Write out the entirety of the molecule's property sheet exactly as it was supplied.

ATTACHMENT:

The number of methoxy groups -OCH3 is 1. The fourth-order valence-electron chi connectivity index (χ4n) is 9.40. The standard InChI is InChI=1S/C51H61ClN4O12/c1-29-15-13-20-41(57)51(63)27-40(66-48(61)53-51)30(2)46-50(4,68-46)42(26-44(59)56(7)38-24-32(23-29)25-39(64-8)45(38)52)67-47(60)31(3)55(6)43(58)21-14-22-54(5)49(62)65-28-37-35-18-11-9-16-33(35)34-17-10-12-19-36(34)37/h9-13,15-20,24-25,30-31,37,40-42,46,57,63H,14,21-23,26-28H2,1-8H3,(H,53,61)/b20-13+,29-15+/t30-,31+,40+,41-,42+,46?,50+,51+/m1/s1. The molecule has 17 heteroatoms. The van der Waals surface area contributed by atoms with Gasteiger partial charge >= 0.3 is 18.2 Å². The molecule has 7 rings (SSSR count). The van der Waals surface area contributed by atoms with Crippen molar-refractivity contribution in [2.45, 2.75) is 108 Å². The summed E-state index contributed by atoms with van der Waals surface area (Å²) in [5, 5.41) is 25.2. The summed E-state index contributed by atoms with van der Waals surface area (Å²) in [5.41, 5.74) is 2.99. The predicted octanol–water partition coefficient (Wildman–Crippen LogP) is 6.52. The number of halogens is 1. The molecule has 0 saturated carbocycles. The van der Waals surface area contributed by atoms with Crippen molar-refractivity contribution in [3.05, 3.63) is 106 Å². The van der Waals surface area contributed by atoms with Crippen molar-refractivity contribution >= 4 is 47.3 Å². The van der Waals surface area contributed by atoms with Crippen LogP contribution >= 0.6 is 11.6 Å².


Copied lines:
The number of methoxy groups -OCH3 is 1. The fourth-order valence-electron chi connectivity index (χ4n) is 9.40. The standard InChI is InChI=1S/C51H61ClN4O12/c1-29-15-13-20-41(57)51(63)27-40(66-48(61)53-51)30(2)46-50(4,68-46)42(26-44(59)56(7)38-24-32(23-29)25-39(64-8)45(38)52)67-47(60)31(3)55(6)43(58)21-14-22-54(5)49(62)65-28-37-35-18-11-9-16-33(35)34-17-10-12-19-36(34)37/h9-13,15-20,24-25,30-31,37,40-42,46,57,63H,14,21-23,26-28H2,1-8H3,(H,53,61)/b20-13+,29-15+/t30-,31+,40+,41-,42+,46?,50+,51+/m1/s1. The molecule has 17 heteroatoms. The van der Waals surface area contributed by atoms with Gasteiger partial charge >= 0.3 is 18.2 Å². The molecule has 7 rings (SSSR count). The van der Waals surface area contributed by atoms with Crippen molar-refractivity contribution in [2.45, 2.75) is 108 Å². The summed E-state index contributed by atoms with van der Waals surface area (Å²) in [5, 5.41) is 25.2. The summed E-state index contributed by atoms with van der Waals surface area (Å²) in [5.41, 5.74) is 2.99. The predicted octanol–water partition coefficient (Wildman–Crippen LogP) is 6.52. The number of halogens is 1. The molecule has 0 saturated carbocycles. The van der Waals surface area contributed by atoms with Crippen molar-refractivity contribution in [3.05, 3.63) is 106 Å². The van der Waals surface area contributed by atoms with Crippen molar-refractivity contribution >= 4 is 47.3 Å². The van der Waals surface area contributed by atoms with Crippen LogP contribution >= 0.6 is 11.6 Å².